Lifesaving Drugs, Deadly Consequences
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Secondhand chemo – like secondhand smoking – is an apt description for disease that occurs after chronic exposure to low doses of a drug intended for someone else. And like secondhand tobacco exposure, it can have deadly consequences.
An InvestigateWest investigation has found that the federal Occupational Safety and Health Administration does not regulate exposure to chemotherapy in the workplace, despite multiple studies documenting ongoing contamination and exposures and their potentially deadly consequences for human health. Studies as far back as the 1970s have linked increased rates of certain cancers to nurses and physicians. Occupational health experts believe that’s because when nurses, pharmacists,technicians and increasingly, even veterinarians, mix and deliver the drugs, accidental spills, sprays and punctures put them in close, frequent contact with hazardous drugs. These are drugs that can save lives of cancer patients, but ironically, are also human carcinogens themselves.
A just-completed study from the U.S. Centers for Disease Control, 10 years in the making and the largest to date, confirms that chemo continues to contaminate the work spaces where it’s used, and in some cases is still being found in the urine of those who handle it, despite knowledge of safety precautions.
Read the story of Sue Crump, a Seattle area pharmacist who died at age 55 of cancer she believed was linked to her years as a pharmacist mixing chemotherapy in hospital settings. Her story is just one uncovered in a year-long investigation by InvestigateWest’s Carol Smith that drew upon early studies showing links between workplace exposures and later disease, slow recognition that the drugs have long lasting and even lethal consequences, and a reluctance to meet the problem with strict workplace safety regulation, at the federal and state levels.
While safety awareness has improved, the most basic precautions remain recommendations only, even as federal scientists and occupational health experts have pushed for more regulation in the work place.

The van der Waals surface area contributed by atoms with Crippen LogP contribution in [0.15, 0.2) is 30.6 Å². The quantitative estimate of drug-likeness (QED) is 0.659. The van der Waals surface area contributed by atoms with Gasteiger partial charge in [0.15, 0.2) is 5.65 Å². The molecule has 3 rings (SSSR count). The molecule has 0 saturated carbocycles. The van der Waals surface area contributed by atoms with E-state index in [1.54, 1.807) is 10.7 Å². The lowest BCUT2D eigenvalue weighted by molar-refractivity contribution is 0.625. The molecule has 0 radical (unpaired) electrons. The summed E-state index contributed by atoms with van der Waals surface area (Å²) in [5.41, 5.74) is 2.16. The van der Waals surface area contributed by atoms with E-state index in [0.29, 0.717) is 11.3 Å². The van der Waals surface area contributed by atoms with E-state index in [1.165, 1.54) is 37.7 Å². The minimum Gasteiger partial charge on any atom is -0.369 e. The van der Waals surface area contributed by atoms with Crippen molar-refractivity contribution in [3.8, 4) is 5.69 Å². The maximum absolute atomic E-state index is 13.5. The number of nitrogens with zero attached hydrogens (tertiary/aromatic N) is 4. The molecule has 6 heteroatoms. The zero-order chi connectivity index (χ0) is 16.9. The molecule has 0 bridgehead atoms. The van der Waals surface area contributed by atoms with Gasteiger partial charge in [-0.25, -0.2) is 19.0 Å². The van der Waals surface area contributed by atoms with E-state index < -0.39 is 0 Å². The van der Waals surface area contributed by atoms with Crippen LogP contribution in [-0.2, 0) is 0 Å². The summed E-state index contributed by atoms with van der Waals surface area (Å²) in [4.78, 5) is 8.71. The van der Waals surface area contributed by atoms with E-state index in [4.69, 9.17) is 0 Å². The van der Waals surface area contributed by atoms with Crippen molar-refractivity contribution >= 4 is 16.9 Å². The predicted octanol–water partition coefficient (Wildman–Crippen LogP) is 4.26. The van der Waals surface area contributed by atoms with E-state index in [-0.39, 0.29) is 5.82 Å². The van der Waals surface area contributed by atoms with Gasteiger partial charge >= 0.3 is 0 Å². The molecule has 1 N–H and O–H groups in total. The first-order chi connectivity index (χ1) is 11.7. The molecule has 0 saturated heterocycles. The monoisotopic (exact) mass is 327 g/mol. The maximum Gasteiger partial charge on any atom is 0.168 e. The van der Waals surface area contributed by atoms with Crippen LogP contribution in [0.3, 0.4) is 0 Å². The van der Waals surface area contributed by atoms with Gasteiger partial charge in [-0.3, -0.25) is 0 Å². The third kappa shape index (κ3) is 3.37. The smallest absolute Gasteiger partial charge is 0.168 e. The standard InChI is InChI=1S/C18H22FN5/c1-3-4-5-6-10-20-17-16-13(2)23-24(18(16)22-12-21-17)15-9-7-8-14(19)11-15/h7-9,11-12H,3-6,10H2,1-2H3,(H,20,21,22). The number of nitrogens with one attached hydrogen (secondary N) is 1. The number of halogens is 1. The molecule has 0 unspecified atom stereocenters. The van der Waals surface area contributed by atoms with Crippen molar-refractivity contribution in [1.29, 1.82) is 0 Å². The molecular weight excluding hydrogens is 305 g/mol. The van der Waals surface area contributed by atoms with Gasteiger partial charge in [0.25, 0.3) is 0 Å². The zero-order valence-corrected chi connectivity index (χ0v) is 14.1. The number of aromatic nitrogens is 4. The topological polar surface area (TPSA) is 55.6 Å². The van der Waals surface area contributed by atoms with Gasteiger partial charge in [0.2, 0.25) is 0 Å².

Most alarmingly, the toxic drugs that some pharmacists and nurses believe caused cancer years later are moving out into home health care, veterinary clinics and non-hospital clinic settings where the deadly consequences of exposure may be even less recognized.
This images used in this presentation of Sue Crump and her daughter Chelsea were made by photographer Paul Joseph Brown for InvestigateWest. Photographer Mike Kane shot the video of Sue and her family for Investigate West. The video/slide show was produced by Daniel Gawlowski of The Seattle Times.
Sue Crump braced as the chemo drugs dripped into her body. She knew treatment would be rough. She had seen its signature countless times in the ravaged bodies and hopeful faces of cancer patients in hospitals where she had spent 23 years mixing chemo as a pharmacist.
At the same time, though, she wondered whether those same drugs – experienced as a form of “secondhand chemo” -- may have caused her own cancer.
Chemo is poison by design. It’s descended from deadly mustard gas first used against soldiers in World War I. Now it’s deployed to stop the advance of cancer.
In the United States, there’s a lot of discussion about the difficulties of requiring hospitals and clinics to prove they are not contaminating their workers with toxic drugs.
But some other countries are already doing that.
Oncology pharmacist Bruce Harrison died at age 59 of a rare form of cancer. He was one of the authors of the strictest set of guidelines yet for healthcare worker safety, guidelines that had they been mandatory may have saved his life.
A diagnosis of thyroid cancer at age 35 changed vet Brett Cordes’ life. Now he’s a safety crusader warning other vets that the stuff they’re using to save our pets’ lives could be threatening their own.